The molecular events involved in transformation and progression of PTs are largely unknown, and the rarity of coexisting epithelial malignancy makes it difficult to draw conclusions about the aetiological association between the carcinoma and PT in these cases. Genetic aberrations have been consistently demonstrated in PTs with increasing frequency from benign to borderline to malignant PTs. Most studies to date focused on stromal alterations and showed recurrent copy number gains and losses at +1q, −13q, −6q, +5, and −10p [3739]. Where epithelium was evaluated separately, distinct molecular alterations were demonstrated in the Wnt2-APC-B-catenin pathway, and a role was postulated for both stroma and epithelium in the neoplastic process [40, 41]. It is unclear, however, if the malignant transformation of epithelium results from stromal-epithelial interactions within the PT or if it represents cancerisation of a PT by carcinoma arising in the duct system peripheral to the PT. The latter may play a role in cases where carcinoma is present within the PT as well as peripheral to it in the ipsilateral breast. The finding of carcinoma in benign, borderline, and malignant PT and within fibroadenomas suggests that it is unlikely to be directly related to the number of genetic aberrations in the different categories of PT. A role of exogenous carcinogen exposure in malignant transformation merits consideration as an aetiological agent because two patients [10, 20] in addition to the present case had a history of previous radiation. In all cases the radiotherapy field was remote from the breast which suggest that it is likely to be incidental.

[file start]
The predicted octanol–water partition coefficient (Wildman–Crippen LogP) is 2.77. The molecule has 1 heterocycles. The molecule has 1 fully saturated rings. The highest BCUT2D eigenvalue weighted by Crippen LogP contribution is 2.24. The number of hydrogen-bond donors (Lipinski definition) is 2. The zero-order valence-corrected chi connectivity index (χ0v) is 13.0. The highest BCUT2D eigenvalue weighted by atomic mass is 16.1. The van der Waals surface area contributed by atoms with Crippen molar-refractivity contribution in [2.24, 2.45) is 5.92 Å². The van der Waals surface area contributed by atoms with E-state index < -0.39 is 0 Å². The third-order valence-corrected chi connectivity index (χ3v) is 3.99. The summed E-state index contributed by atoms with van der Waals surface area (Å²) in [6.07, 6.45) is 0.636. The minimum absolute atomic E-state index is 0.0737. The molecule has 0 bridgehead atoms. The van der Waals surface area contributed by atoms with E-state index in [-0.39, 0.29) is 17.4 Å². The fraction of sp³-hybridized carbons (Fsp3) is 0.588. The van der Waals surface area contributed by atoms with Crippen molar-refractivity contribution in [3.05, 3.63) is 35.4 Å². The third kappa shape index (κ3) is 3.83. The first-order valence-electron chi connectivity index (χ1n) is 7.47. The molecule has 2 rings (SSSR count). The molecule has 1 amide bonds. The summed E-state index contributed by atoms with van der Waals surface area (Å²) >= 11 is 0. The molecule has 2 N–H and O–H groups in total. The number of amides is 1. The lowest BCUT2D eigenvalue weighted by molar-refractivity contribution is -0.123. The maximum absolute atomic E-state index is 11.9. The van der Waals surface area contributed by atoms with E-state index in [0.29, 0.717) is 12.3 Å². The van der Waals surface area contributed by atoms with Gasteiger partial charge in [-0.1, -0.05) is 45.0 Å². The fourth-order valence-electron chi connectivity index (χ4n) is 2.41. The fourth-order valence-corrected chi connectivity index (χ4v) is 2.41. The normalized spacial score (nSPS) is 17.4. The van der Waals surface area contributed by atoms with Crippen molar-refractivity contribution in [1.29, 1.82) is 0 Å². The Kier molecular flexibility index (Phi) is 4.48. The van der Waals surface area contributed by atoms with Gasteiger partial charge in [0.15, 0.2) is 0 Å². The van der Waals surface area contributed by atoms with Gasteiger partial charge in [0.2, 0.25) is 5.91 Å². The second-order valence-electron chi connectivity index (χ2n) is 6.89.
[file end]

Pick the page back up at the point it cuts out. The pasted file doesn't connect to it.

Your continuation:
The present case taken together with those in the literature demonstrates the diverse pathology that can be found with PTs, both within the tumour and in the surrounding and/or contralateral breast. The distinction between a malignant PT with coexisting carcinoma and a metaplastic carcinoma or carcinosarcoma should be considered in the diagnosis as these entities are managed differently and the distinction affects patient outcome. Carcinosarcomas have mixed malignant epithelial and stromal components with the latter showing no reactivity for epithelial immunohistochemical markers. While the present case fulfils these criteria, the characteristic leaf-like structure with malignant heterologous differentiation favours a diagnosis of malignant PT with coexisting carcinoma rather than a true carcinosarcoma. Carcinomas coexisting with PTs are generally diagnosed incidentally on the wide local excision, and the prognosis is dictated by the category of PT. In the present case, the malignant PT and not the carcinomatous elements will have the greatest impact on prognosis. However, the presence of coexistent carcinoma must be taken into account in management decisions, especially for benign and borderline PTs. Wider adequacy of excision of carcinoma, as in this case, and lymph node sampling should be considered.